Noun, verb…

by matttbastard

Looks like the McCain campaign has finally stumbled upon someone in the national news media who is willing to show due deference to the GOP’s not-ready-for-prime-time VP candidate:

Republican vice presidential running mate Sarah Palin is offering her first televised interview to ABC News in the coming week in Alaska.


A McCain-Palin adviser says an interview was offered to ABC’s Charlie Gibson several days ago and that they expect it to happen in the latter part of the week in Alaska.

$10 bucks sez the Gibson interview takes place on September 11th, complete with all the hagiographic fixins.

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David Gergen Hears The McCain Campaign Dog Whistle Loud and Clear

by matttbastard

Via TPM:

Liss has more instructions for Jake Tapper on “how dog whistles work” (hope you’re taking notes, Taps).

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ABC News: Obama ‘Bout Ta Pop a Cap in Jeff Zeleny’s Azz!

by matttbastard

Last night on Political Radar, Sunlen Miller of ABC  News breathlessly recounted a “testy” exchange between Barack Obama and NY Times reporter Jeff Zeleny re: Bill Clinton’s recent attempts at race baiting aggressive campaigning on behalf of Senator Clinton:

“I am trying to make sure that his statements by [President Clinton] are answered. Don’t you think that’s important?” Obama shot back, while walking away.

When Zeleny yelled a follow up question suggesting the Illinois senator had not answered the question, Obama fired back angrily, “Don’t try cheap stunts like that.”

Obama then walked away and shook hands with the mass of voters that surrounded him.

A few minutes later, Obama came back and confronted Zeleny again.

“I will answer your question though off the record, would you like to talk off the record?” Obama asked. Zeleny refused to go off the record and then motioned toward the gaggle of TV cameras gathered around him.

“Shot back.”

“Fired back angrily.”

“Confronted Zeleny.”

Shit, Poindexter was damn lucky BHO didn’t go all OJ on his Wonderbread behind!

Er, not so much:

Ok, to recap the Official Beltway Narrative: poor Jeff Zeleny bravely faced the wrath of The Angry Black Man, (leather) gloves off stylez, bwoi! 

Billary betta pray Baby Bam ain’t strapped in S.C this Saturday.


Sweet Jesus, I hate teh MSM.

 (Wow, I’ve been channelling Melissa McEwan quite a bit lately. Hope she don’t get all litigious on my angry negro booty.)

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The Learning Gap (Or, A Demanding Vocation)

by matttbastard


A leader of the CIA team that captured the first major al Qaeda figure, Abu Zubaydah, says subjecting him to waterboarding was torture but necessary.

In the first public comment by any CIA officer involved in handling high-value al Qaeda targets, John Kiriakou, now retired, said the technique broke Zubaydah in less than 35 seconds.


“The next day, he told his interrogator that Allah had visited him in his cell during the night and told him to cooperate,” said Kiriakou in an interview to be broadcast tonight on ABC News’ “World News With Charles Gibson” and “Nightline.”

“From that day on, he answered every question,” Kiriakou said. “The threat information he provided disrupted a number of attacks, maybe dozens of attacks.”

The Washington Post, from a review of Ron Suskind’s now-more-than-ever indispensable book, The One Percent Doctrine (h/t Kevin Drum):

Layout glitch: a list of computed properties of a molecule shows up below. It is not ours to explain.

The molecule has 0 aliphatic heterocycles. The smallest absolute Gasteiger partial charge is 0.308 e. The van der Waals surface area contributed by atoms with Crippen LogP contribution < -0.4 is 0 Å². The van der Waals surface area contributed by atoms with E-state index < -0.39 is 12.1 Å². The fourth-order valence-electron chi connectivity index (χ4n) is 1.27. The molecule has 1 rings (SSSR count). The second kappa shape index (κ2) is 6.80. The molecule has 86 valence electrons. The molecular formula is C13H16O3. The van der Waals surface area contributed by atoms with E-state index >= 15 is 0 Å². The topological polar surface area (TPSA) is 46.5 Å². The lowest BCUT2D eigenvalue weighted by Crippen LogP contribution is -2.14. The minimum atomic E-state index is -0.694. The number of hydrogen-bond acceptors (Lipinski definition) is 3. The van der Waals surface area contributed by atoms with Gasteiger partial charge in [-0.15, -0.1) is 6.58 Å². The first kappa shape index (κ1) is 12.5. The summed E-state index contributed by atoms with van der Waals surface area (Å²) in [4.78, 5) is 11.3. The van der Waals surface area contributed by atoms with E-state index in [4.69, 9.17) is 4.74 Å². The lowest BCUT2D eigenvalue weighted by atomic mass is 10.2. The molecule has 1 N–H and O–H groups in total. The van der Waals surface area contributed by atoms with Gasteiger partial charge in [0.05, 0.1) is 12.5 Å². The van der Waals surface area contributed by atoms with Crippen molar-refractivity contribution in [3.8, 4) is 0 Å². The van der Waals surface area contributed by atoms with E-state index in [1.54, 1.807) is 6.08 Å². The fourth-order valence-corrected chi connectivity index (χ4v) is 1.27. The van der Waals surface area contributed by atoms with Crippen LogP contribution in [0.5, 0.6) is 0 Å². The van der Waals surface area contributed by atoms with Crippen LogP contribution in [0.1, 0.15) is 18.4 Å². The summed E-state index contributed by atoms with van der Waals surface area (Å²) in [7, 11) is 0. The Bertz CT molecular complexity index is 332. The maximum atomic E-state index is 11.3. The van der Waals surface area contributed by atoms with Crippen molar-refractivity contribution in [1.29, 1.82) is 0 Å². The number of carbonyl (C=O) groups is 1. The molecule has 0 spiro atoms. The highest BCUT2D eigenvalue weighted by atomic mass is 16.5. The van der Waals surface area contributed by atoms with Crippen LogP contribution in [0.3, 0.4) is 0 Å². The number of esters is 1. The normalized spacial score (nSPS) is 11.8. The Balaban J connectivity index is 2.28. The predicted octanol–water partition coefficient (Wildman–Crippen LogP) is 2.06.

Abu Zubaydah, his captors discovered, turned out to be mentally ill and nothing like the pivotal figure they supposed him to be….Abu Zubaydah also appeared to know nothing about terrorist operations; rather, he was al-Qaeda’s go-to guy for minor logistics.


Which brings us back to the unbalanced Abu Zubaydah. “I said he was important,” Bush reportedly told Tenet at one of their daily meetings. “You’re not going to let me lose face on this, are you?” “No sir, Mr. President,” Tenet replied. Bush “was fixated on how to get Zubaydah to tell us the truth,” Suskind writes, and he asked one briefer, “Do some of these harsh methods really work?”

Interrogators did their best to find out, Suskind reports. They strapped Abu Zubaydah to a water-board, which reproduces the agony of drowning. They threatened him with certain death. They withheld medication. They bombarded him with deafening noise and harsh lights, depriving him of sleep. Under that duress, he began to speak of plots of every variety — against shopping malls, banks, supermarkets, water systems, nuclear plants, apartment buildings, the Brooklyn Bridge, the Statue of Liberty. With each new tale, “thousands of uniformed men and women raced in a panic to each…target.” And so, Suskind writes, “the United States would torture a mentally disturbed man and then leap, screaming, at every word he uttered.”

Drum bridges the gap:

So here’s what the tapes would have shown: not just that we had brutally tortured an al-Qaeda operative, but that we had brutally tortured an al-Qaeda operative who was (a) unimportant and low-ranking, (b) mentally unstable, (c) had no useful information, and (d) eventually spewed out an endless series of worthless, fantastical “confessions” under duress. This was all prompted by the president of the United States, implemented by the director of the CIA, and the end result was thousands of wasted man hours by intelligence and and law enforcement personnel.


A leader of the CIA team that captured the first major al Qaeda figure, Abu Zubaydah, says subjecting him to waterboarding was torture but necessary.

I believe this is an example of what Pascal (and, later, Chomsky) referred to as “the utility of interpretations.”

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